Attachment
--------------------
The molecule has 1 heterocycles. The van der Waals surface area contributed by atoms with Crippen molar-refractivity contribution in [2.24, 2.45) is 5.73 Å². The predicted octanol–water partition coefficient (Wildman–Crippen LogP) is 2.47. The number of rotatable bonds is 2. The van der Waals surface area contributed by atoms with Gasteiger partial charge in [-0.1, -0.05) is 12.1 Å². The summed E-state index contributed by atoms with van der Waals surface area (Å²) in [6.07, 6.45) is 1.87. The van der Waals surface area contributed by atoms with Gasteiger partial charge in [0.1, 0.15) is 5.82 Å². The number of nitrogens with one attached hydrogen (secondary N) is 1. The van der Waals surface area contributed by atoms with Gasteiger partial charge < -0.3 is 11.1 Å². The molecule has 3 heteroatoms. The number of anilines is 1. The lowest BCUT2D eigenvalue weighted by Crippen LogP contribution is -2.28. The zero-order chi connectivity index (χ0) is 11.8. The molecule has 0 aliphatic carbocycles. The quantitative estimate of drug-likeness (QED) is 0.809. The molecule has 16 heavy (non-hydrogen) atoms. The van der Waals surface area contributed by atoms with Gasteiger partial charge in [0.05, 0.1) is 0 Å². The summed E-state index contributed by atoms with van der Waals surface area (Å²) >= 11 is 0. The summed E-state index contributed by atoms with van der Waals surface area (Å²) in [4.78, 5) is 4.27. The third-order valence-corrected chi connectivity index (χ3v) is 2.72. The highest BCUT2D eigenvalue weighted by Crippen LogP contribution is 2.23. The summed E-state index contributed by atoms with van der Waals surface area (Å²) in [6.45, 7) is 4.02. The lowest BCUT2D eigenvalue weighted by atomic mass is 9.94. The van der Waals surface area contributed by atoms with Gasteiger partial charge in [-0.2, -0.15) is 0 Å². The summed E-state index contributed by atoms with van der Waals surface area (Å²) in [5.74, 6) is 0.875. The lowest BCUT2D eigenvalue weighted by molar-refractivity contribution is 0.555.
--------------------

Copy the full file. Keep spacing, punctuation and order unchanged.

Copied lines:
The molecule has 1 heterocycles. The van der Waals surface area contributed by atoms with Crippen molar-refractivity contribution in [2.24, 2.45) is 5.73 Å². The predicted octanol–water partition coefficient (Wildman–Crippen LogP) is 2.47. The number of rotatable bonds is 2. The van der Waals surface area contributed by atoms with Gasteiger partial charge in [-0.1, -0.05) is 12.1 Å². The summed E-state index contributed by atoms with van der Waals surface area (Å²) in [6.07, 6.45) is 1.87. The van der Waals surface area contributed by atoms with Gasteiger partial charge in [0.1, 0.15) is 5.82 Å². The number of nitrogens with one attached hydrogen (secondary N) is 1. The van der Waals surface area contributed by atoms with Gasteiger partial charge < -0.3 is 11.1 Å². The molecule has 3 heteroatoms. The number of anilines is 1. The lowest BCUT2D eigenvalue weighted by Crippen LogP contribution is -2.28. The zero-order chi connectivity index (χ0) is 11.8. The molecule has 0 aliphatic carbocycles. The quantitative estimate of drug-likeness (QED) is 0.809. The molecule has 16 heavy (non-hydrogen) atoms. The van der Waals surface area contributed by atoms with Gasteiger partial charge in [0.05, 0.1) is 0 Å². The summed E-state index contributed by atoms with van der Waals surface area (Å²) >= 11 is 0. The summed E-state index contributed by atoms with van der Waals surface area (Å²) in [4.78, 5) is 4.27. The third-order valence-corrected chi connectivity index (χ3v) is 2.72. The highest BCUT2D eigenvalue weighted by Crippen LogP contribution is 2.23. The summed E-state index contributed by atoms with van der Waals surface area (Å²) in [6.45, 7) is 4.02. The lowest BCUT2D eigenvalue weighted by atomic mass is 9.94. The van der Waals surface area contributed by atoms with Gasteiger partial charge in [-0.2, -0.15) is 0 Å². The summed E-state index contributed by atoms with van der Waals surface area (Å²) in [5.74, 6) is 0.875. The lowest BCUT2D eigenvalue weighted by molar-refractivity contribution is 0.555.